Hansraj College gives good old B.Sc. Geology a makeover | delhi | Hindustan Times
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Hansraj College gives good old B.Sc. Geology a makeover

delhi Updated: Jun 23, 2011 23:09 IST
Mallica Joshi
Mallica Joshi
Hindustan Times
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B.Sc. Geology has a new avatar. The course, which was being offered only by Hansraj and Ram Lal Anand colleges, will now have a new name as well as a new structure in Hansraj College.

It will, beginning this academic session, become the only integrated B.Sc. and M.Sc. programme to be offered by the university.

To be known as M.Sc. Earth Sciences (integrated) course from the upcoming academic session, the course will be five years long.

Students who have studied physics, chemistry and mathematics in Class 12 are eligible to take admission.

But getting into the course is also going to be tough this time around.

"We are giving an advantage of 5% to those students who have got ranks in the IIT-Joint Entrance Examination. So if two students with 90% come to us, the marks of the student who has cleared IIT-JEE will be counted as 95%," said VK Kwatra, principal, Hansraj College.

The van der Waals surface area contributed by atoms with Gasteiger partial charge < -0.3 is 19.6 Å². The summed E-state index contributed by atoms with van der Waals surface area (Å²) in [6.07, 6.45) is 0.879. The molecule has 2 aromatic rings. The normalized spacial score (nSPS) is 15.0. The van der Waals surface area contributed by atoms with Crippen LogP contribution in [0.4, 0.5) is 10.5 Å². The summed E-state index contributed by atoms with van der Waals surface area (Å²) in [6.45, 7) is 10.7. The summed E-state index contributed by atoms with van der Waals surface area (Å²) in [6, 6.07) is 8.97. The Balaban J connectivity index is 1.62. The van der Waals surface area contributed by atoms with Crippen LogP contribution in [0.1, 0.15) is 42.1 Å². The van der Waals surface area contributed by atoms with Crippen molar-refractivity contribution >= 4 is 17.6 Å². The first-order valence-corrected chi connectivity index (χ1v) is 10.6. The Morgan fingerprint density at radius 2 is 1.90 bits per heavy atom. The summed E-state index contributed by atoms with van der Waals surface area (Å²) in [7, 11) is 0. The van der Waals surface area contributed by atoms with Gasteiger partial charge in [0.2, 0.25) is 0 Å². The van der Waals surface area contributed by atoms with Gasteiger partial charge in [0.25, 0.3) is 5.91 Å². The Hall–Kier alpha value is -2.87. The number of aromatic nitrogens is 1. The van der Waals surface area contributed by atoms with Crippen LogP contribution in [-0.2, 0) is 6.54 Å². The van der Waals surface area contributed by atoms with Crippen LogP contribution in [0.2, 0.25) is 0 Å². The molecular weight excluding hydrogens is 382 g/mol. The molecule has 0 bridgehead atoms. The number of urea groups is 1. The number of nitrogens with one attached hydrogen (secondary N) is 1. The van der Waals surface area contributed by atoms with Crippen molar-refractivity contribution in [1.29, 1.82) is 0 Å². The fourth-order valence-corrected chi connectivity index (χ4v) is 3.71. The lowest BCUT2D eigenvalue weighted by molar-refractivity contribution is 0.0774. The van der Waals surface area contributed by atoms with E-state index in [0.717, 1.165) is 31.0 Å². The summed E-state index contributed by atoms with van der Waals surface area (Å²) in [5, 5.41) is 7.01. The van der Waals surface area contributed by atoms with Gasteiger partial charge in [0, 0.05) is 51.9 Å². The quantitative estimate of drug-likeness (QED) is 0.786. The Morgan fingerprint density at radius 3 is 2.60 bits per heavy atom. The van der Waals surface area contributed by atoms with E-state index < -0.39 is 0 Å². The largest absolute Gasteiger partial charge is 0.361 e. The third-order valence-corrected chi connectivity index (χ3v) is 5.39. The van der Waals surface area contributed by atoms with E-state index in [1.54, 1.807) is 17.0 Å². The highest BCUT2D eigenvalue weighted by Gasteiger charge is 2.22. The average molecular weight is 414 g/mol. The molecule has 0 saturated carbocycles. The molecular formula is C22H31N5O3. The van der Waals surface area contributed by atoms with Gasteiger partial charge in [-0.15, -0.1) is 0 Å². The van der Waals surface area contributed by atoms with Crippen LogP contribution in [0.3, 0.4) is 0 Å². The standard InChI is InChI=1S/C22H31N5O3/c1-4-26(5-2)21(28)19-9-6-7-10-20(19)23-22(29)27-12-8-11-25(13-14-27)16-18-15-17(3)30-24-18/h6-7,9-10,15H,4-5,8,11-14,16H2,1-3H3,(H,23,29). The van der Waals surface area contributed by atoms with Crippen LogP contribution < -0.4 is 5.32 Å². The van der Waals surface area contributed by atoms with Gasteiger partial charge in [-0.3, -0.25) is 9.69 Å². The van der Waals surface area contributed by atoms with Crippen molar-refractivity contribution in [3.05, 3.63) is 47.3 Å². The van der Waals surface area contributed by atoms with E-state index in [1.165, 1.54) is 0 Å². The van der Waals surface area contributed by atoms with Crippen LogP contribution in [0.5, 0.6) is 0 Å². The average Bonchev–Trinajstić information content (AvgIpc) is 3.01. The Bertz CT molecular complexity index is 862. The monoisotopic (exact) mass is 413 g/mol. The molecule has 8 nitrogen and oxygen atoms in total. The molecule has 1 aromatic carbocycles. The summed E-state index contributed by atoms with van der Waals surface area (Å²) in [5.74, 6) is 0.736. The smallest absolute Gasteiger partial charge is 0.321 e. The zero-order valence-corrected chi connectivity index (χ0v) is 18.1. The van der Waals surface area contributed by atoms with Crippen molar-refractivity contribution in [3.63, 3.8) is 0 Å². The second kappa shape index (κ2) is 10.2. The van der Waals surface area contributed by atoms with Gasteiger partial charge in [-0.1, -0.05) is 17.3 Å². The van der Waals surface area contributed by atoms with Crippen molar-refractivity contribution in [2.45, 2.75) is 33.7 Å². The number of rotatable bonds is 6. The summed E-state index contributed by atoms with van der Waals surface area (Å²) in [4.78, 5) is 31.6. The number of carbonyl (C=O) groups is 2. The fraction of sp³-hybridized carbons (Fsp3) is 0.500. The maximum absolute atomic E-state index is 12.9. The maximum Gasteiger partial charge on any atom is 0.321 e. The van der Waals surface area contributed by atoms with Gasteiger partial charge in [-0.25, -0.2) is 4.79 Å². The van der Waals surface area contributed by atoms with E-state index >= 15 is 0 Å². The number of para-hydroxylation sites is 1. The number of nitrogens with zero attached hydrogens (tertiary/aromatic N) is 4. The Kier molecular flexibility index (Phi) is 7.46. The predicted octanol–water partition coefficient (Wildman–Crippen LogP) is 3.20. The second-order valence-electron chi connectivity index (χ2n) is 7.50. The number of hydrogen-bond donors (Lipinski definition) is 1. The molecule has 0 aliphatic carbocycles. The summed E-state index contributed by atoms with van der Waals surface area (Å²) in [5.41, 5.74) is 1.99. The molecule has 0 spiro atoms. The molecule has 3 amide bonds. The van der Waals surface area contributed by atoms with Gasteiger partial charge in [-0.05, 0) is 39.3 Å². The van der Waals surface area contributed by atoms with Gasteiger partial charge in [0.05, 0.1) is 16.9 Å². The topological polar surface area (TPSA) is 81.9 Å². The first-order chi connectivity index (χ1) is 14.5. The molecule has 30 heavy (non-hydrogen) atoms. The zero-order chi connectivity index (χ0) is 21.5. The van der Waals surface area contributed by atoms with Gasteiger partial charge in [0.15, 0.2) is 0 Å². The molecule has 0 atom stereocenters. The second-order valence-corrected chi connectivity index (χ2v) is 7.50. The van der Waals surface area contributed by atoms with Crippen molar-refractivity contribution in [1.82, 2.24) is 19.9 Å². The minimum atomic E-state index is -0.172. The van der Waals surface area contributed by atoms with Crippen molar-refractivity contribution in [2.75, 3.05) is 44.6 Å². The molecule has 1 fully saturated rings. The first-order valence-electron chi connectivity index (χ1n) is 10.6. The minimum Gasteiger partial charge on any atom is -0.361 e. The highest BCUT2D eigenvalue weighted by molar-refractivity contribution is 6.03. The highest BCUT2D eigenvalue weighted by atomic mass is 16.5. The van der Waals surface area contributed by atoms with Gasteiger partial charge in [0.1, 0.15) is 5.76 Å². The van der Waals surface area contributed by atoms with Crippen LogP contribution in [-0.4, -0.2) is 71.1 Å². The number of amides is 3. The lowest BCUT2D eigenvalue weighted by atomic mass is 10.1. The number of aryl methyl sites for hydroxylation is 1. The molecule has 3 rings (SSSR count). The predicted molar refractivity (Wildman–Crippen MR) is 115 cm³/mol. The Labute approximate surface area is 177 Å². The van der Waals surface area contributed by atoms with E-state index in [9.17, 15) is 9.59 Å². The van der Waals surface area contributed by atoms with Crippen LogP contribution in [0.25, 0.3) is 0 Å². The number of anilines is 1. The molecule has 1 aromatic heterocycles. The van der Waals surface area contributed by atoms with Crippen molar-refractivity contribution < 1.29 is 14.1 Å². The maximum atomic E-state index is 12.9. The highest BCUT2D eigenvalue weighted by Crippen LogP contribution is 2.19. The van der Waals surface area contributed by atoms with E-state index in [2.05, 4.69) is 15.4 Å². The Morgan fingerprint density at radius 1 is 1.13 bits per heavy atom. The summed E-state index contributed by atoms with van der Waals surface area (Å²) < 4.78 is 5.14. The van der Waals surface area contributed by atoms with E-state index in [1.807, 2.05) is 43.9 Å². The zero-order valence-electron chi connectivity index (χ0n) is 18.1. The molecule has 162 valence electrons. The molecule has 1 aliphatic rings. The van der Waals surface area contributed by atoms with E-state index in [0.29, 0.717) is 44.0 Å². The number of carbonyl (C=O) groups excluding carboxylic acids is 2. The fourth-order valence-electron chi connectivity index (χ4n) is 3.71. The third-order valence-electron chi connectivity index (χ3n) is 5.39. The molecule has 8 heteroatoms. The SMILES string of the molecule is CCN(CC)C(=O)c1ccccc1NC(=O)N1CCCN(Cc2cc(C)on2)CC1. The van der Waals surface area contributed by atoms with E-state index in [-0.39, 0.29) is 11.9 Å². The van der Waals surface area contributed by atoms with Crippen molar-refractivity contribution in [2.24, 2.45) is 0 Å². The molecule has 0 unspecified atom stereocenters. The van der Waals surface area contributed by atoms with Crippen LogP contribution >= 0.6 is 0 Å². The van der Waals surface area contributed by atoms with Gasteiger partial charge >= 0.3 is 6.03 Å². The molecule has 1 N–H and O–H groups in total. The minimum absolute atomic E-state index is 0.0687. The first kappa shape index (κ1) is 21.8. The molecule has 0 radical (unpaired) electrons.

While subjects like physics, chemistry and mathematics will be taught in the college itself, students will have to go to the department of geology to study specific subjects.

"The structure of the course has been revamped and been modernised. It has become more technical and has a wider range of application now," added Kwatra.

Students who want to leave the course after completing their B.Sc. degree will also be allowed to do so.

"It is flexible. If a student wants to leave after doing B.Sc., they will be given the degree," Kwatra added.

There are 30 seats in the course.

While the first cut-off for the course at Hansraj College was 90% for non-IIT-JEE students, it came down to 87% in the second list.

The college has already admitted 10 students in the course. One of these has come through the IIT-JEE merit list.

Last year, the college had admitted 25 students in B.Sc. Geology.

"Not a lot of students know about this course and that is why we don't get a better response," Kwatra said.